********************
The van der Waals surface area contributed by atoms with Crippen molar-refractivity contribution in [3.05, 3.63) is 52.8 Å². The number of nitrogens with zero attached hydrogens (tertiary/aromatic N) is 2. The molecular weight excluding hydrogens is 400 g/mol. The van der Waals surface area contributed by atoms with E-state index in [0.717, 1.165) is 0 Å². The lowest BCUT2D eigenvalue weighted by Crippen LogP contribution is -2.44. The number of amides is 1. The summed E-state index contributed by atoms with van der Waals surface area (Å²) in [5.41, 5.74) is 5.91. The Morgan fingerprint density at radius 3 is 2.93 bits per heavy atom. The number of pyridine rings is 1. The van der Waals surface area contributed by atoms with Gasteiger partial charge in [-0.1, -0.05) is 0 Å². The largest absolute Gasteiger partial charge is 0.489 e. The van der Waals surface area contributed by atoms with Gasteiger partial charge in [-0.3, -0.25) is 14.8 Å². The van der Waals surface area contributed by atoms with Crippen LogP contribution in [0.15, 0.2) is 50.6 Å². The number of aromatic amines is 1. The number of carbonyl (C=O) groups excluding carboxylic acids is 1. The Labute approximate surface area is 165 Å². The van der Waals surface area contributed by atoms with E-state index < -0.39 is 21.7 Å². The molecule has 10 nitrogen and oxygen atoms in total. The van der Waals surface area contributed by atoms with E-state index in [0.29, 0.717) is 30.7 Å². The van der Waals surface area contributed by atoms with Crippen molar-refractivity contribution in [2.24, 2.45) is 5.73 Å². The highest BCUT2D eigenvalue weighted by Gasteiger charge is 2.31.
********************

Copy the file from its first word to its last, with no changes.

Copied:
The van der Waals surface area contributed by atoms with Crippen molar-refractivity contribution in [3.05, 3.63) is 52.8 Å². The number of nitrogens with zero attached hydrogens (tertiary/aromatic N) is 2. The molecular weight excluding hydrogens is 400 g/mol. The van der Waals surface area contributed by atoms with E-state index in [0.717, 1.165) is 0 Å². The lowest BCUT2D eigenvalue weighted by Crippen LogP contribution is -2.44. The number of amides is 1. The summed E-state index contributed by atoms with van der Waals surface area (Å²) in [5.41, 5.74) is 5.91. The Morgan fingerprint density at radius 3 is 2.93 bits per heavy atom. The number of pyridine rings is 1. The van der Waals surface area contributed by atoms with Gasteiger partial charge in [-0.1, -0.05) is 0 Å². The largest absolute Gasteiger partial charge is 0.489 e. The van der Waals surface area contributed by atoms with Gasteiger partial charge in [-0.3, -0.25) is 14.8 Å². The van der Waals surface area contributed by atoms with Crippen LogP contribution in [0.15, 0.2) is 50.6 Å². The number of aromatic amines is 1. The number of carbonyl (C=O) groups excluding carboxylic acids is 1. The Labute approximate surface area is 165 Å². The van der Waals surface area contributed by atoms with E-state index < -0.39 is 21.7 Å². The molecule has 10 nitrogen and oxygen atoms in total. The van der Waals surface area contributed by atoms with E-state index in [0.29, 0.717) is 30.7 Å². The van der Waals surface area contributed by atoms with Crippen molar-refractivity contribution in [2.24, 2.45) is 5.73 Å². The highest BCUT2D eigenvalue weighted by Gasteiger charge is 2.31.